Wednesday, May 6, 2015

Protest and Privilege

You should be aware that I have all of the privilege.

All of it.  You see, I'm a white male lawyer who works in a position of authority for a bank.

That's what we call a trump card, ladies and gentlemen.

Now that my credentials are established, allow me to speak for a minute on the issue of the Black Lives Matter protests.

I've seen a LOT of Facebook posts and I've read a lot of commentary (and let's be honest, fellow white people, so have you) painting everyone protesting in Baltimore, Ferguson, and elsewhere as looters, rioters, and criminals.  Even the phrase "Black Lives Matter" gets people up in arms.  "All Lives Matter," is the rejoinder I keep hearing from the white folks I know who are likely to be bothered by this type of thing.

Allow me analogize for a second.

I write a lot about autism.  Because, you know, my kid has autism.  A lot of my friends and a pretty good chunk of my family are on the spectrum.  So autism is what I know, and I can tell you all about my experience with it.  It's also a borderline obsessive interest of mine, so I read about it a lot, and I do my best to gather a wide variety of experiences and opinions from all different types of sources.  If I were to tell you something about the experiences common to the autistic community, you could be fairly confident that I know what I'm talking about.

Education is a big issue for the autistic community.  For autism parents, it's probably the primary issue. 

Now, let's say I wanted to advocate for educational accommodations for my kid and other kids on the spectrum, for example an autism-specific classroom in my local public school.  I might come up with a slogan to get my message across quickly and clearly.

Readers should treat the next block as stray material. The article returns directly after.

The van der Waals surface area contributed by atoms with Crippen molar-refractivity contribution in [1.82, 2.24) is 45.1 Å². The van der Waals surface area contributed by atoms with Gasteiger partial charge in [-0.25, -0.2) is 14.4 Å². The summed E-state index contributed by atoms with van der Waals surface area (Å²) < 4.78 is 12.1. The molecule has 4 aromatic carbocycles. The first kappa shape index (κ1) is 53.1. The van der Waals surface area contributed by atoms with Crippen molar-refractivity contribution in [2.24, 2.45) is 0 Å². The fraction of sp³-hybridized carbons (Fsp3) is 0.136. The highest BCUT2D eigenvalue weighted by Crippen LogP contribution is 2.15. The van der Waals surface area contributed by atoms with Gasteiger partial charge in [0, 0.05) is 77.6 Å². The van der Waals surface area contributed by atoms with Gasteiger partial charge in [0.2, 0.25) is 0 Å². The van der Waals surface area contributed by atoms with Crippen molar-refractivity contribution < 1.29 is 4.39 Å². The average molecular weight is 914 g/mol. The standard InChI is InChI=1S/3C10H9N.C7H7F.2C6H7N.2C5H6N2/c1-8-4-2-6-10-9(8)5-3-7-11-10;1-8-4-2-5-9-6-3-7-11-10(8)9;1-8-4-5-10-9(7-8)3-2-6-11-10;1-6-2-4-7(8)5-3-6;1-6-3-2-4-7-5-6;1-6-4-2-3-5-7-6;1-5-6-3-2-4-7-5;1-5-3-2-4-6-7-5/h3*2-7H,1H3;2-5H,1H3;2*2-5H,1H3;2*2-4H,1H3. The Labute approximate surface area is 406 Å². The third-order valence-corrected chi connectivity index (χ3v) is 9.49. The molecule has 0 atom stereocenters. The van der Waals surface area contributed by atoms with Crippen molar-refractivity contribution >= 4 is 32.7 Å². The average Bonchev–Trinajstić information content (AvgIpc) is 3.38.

I might come up with something like, "Autistic Kids Matter."

Now let's say you have neuro-typical kids in the same school as my kid.  If you see me on the street and I give you a flyer that says "Autistic Kids Matter," and I ask you to support my efforts to get the school board to set up an autism classroom, would you respond by saying, "What the hell man?!? My kid matters too!"

I hope not.

Because you would know that my flyer wasn't about you.

You would, perhaps, realize that I have had very different experiences than you in getting my kid educated.

You might realize that, even though your child's grammar is maybe not quite where you would like it to be, that's on a different level from my child's inability to walk through the front door without melting all the way down into a puddle on the pavement.  Perhaps you've even seen him do it?

Maybe you think the school has serious issues: many schools do, after all. Would you want to fight me about whose kids have it worse? Or would it perhaps be better to try to work together?  Maybe my list of issues could join with yours and strengthen it.  Let's get all the money and do all the things.

Hopefully you see where I'm going with this.  Walk with me there. 

It's true that all lives matter, just as it's true that every kid deserves an education that suits them. But calling attention to special cases and differential treatment can highlight true injustices. If it offends you, maybe you should think about why that is.

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